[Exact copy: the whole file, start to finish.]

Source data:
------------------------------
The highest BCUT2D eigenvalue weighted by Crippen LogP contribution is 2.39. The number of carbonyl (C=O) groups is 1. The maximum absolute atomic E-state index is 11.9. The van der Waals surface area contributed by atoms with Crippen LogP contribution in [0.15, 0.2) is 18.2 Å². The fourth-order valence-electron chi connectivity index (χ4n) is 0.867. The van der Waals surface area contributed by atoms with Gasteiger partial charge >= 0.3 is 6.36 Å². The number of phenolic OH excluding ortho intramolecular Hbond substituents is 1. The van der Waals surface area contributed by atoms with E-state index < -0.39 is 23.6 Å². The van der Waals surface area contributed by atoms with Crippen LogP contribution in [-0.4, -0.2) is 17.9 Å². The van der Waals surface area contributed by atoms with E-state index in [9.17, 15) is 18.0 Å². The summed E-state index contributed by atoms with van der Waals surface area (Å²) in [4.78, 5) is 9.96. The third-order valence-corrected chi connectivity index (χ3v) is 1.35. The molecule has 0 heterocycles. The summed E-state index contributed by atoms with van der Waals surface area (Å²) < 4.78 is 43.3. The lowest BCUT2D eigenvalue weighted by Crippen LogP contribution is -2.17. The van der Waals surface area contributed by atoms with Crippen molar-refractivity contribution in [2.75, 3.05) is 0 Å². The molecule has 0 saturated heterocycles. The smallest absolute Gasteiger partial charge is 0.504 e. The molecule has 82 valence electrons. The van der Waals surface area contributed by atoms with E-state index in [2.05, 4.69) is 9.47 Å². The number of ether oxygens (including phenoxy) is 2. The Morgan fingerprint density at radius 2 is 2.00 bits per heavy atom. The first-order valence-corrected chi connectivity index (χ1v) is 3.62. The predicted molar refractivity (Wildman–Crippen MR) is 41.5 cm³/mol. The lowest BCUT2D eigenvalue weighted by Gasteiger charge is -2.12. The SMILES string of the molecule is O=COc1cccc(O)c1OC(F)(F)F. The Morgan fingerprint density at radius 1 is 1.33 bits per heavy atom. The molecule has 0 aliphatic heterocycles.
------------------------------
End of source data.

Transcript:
The highest BCUT2D eigenvalue weighted by Crippen LogP contribution is 2.39. The number of carbonyl (C=O) groups is 1. The maximum absolute atomic E-state index is 11.9. The van der Waals surface area contributed by atoms with Crippen LogP contribution in [0.15, 0.2) is 18.2 Å². The fourth-order valence-electron chi connectivity index (χ4n) is 0.867. The van der Waals surface area contributed by atoms with Gasteiger partial charge >= 0.3 is 6.36 Å². The number of phenolic OH excluding ortho intramolecular Hbond substituents is 1. The van der Waals surface area contributed by atoms with E-state index < -0.39 is 23.6 Å². The van der Waals surface area contributed by atoms with Crippen LogP contribution in [-0.4, -0.2) is 17.9 Å². The van der Waals surface area contributed by atoms with E-state index in [9.17, 15) is 18.0 Å². The summed E-state index contributed by atoms with van der Waals surface area (Å²) in [4.78, 5) is 9.96. The third-order valence-corrected chi connectivity index (χ3v) is 1.35. The molecule has 0 heterocycles. The summed E-state index contributed by atoms with van der Waals surface area (Å²) < 4.78 is 43.3. The lowest BCUT2D eigenvalue weighted by Crippen LogP contribution is -2.17. The van der Waals surface area contributed by atoms with Crippen molar-refractivity contribution in [2.75, 3.05) is 0 Å². The molecule has 0 saturated heterocycles. The smallest absolute Gasteiger partial charge is 0.504 e. The molecule has 82 valence electrons. The van der Waals surface area contributed by atoms with E-state index in [2.05, 4.69) is 9.47 Å². The number of ether oxygens (including phenoxy) is 2. The Morgan fingerprint density at radius 2 is 2.00 bits per heavy atom. The first-order valence-corrected chi connectivity index (χ1v) is 3.62. The predicted molar refractivity (Wildman–Crippen MR) is 41.5 cm³/mol. The lowest BCUT2D eigenvalue weighted by Gasteiger charge is -2.12. The SMILES string of the molecule is O=COc1cccc(O)c1OC(F)(F)F. The Morgan fingerprint density at radius 1 is 1.33 bits per heavy atom. The molecule has 0 aliphatic heterocycles.